Annual Report Finds Harvard Kennedy School Faculty Remains Largely White, Male


Harvard Square Celebrates Oktoberfest


Harvard Corporation Members Donated Big to Democrats in 2020 Elections


City Council Candidates Propose Strategies for Supporting Low-Income Residents at Virtual Forum


FAS Dean Gay Hopes to Update Affiliates on Ethnic Studies Search by Semester’s End

Collections & Critiques


Among the research projects which are always under way in the work-rooms of the Fogg Museum, the latest concerns the 11th century mosaics of the mosque of Santa Sophia at Istanboul. Freed in the last five years from their covering of Turkish plaster and decoration, these have proved to be the work of a master school, surpassing all the provincial mosaics which have hitherto been known. The Museum is now devising a method for making copies of them, as a record for students and an inspiration to artists, and the workshop has been conducting experiments on three different lines in the hope of reproducing not only their color but the surface texture and the pattern of the tiny cubes that compose the mosaic.

The mosaics have a peculiar quality to them which means that a special process to reproduce this quality is needed. In making the great works of art, the cartoon was first painted on the plaster and the cubes were pressed into it while still wet. The artists engaged in this project were far advanced in technique. They understood well the value of gold in their backgrounds for an effect of space filled with light, and they learned to incline all the cubes slightly forward to meet directly the line of sight from below, thus gaining the utmost in clearness and brilliance.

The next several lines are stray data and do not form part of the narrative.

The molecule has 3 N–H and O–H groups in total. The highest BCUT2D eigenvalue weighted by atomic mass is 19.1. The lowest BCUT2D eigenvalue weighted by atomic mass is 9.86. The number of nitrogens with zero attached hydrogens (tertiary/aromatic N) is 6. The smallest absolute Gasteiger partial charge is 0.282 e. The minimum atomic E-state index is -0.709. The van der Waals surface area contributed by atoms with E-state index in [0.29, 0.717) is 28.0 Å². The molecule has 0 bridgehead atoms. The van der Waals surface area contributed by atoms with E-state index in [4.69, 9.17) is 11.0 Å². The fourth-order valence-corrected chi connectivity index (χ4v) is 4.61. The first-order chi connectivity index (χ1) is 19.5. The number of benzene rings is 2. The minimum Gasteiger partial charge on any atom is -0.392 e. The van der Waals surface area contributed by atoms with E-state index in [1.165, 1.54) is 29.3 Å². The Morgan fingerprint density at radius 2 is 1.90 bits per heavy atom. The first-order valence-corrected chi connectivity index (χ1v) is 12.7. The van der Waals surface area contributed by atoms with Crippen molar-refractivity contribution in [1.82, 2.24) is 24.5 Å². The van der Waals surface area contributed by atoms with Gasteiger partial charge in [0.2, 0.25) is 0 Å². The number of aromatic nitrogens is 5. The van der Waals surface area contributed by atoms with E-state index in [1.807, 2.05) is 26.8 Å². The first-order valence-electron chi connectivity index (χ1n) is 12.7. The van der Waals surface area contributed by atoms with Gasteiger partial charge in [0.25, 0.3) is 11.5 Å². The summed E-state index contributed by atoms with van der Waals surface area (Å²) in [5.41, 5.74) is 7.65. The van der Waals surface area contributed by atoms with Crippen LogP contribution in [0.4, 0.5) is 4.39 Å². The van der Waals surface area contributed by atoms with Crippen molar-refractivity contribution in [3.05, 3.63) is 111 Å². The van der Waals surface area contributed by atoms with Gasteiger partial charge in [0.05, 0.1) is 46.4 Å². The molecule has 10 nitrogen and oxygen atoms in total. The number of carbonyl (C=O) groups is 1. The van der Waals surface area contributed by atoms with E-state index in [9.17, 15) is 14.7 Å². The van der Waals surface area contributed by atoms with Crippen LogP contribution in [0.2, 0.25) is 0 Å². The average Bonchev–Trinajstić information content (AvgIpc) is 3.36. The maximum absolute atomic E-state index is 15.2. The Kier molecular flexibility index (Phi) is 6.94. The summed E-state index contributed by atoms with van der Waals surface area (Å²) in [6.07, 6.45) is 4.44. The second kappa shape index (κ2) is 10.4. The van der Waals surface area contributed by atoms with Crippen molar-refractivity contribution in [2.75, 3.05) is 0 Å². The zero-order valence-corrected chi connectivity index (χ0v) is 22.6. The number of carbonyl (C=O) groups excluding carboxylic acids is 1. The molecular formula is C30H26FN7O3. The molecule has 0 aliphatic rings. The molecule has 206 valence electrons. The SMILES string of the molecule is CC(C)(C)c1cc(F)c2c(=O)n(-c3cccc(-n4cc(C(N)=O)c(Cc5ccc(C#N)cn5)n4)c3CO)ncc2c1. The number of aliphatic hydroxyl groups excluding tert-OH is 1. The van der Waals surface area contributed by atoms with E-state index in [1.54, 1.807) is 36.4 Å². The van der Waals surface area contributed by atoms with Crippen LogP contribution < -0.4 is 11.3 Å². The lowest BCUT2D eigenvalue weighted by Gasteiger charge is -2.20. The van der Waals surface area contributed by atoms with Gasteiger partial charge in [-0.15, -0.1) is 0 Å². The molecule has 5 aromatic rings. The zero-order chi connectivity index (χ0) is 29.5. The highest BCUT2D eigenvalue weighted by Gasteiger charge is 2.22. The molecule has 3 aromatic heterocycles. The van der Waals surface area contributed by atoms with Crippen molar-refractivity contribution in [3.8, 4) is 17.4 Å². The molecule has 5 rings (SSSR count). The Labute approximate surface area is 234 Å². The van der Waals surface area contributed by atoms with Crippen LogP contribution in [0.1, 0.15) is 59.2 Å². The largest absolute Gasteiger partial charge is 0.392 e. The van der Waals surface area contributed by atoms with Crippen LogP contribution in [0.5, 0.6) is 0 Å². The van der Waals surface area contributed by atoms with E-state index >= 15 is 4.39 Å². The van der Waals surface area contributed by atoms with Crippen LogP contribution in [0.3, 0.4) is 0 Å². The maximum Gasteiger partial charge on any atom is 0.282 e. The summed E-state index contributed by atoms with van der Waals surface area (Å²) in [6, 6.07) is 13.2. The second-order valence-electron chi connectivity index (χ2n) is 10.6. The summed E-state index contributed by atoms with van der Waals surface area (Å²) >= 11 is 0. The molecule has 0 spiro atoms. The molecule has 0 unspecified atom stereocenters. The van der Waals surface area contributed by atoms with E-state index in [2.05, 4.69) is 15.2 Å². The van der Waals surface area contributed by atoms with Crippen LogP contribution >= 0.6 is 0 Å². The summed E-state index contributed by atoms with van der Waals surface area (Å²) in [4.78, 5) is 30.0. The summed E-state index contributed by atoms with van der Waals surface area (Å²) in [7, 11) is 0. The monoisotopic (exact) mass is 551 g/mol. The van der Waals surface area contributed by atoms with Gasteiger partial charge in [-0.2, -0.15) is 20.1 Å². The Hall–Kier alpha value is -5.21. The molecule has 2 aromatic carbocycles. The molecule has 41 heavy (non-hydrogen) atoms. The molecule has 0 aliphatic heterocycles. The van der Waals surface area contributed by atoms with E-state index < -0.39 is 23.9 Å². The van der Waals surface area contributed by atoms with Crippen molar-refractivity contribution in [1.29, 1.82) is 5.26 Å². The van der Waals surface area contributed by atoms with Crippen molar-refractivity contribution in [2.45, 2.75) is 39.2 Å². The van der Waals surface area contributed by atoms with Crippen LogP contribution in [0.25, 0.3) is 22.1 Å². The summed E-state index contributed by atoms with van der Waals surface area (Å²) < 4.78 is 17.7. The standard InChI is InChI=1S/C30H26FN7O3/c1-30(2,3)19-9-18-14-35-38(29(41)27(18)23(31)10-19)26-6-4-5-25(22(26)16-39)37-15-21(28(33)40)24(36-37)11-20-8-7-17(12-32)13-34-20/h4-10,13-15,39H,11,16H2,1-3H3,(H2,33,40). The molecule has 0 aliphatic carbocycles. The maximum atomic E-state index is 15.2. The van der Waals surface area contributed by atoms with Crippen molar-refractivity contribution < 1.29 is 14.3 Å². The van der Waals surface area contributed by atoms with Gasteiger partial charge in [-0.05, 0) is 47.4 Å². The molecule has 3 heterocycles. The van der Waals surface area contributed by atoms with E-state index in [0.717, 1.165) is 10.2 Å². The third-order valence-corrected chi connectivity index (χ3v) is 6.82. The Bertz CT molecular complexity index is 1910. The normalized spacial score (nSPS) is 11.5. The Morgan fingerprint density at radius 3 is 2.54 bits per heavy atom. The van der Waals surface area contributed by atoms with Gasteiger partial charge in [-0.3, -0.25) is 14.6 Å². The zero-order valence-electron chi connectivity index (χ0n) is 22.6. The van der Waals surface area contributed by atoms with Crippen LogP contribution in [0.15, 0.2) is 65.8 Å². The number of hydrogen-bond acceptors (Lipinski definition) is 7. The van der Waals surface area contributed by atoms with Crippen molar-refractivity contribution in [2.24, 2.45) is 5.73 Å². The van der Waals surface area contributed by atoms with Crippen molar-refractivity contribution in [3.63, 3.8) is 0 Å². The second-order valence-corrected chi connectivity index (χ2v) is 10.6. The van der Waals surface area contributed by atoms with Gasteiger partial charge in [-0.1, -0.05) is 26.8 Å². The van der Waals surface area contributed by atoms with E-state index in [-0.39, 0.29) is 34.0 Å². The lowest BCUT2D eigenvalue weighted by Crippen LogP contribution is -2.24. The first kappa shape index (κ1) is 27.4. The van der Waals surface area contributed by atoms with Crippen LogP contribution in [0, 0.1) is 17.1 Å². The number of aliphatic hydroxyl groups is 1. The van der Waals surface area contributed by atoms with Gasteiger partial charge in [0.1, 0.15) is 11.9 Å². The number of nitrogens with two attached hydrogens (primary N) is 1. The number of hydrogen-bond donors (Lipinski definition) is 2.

In the Fogg workshop are two painted panels which reproduce the mosaic portrait of the emperor Constantinus Monomachos. These are the first two experiments. In the first the actual pattern of the cubes was transferred from a full six photographic print to a prepared panel of gesso. The form of each cube was then laboriously incised into the gesso and painted in tempera. The second experiment was made directly on a photostat. The form of each cube in this case was raised with gesso, somewhat in the manner of the raised letters in a medieval manuscript, and them painted with glue tempera.

Want to keep up with breaking news? Subscribe to our email newsletter.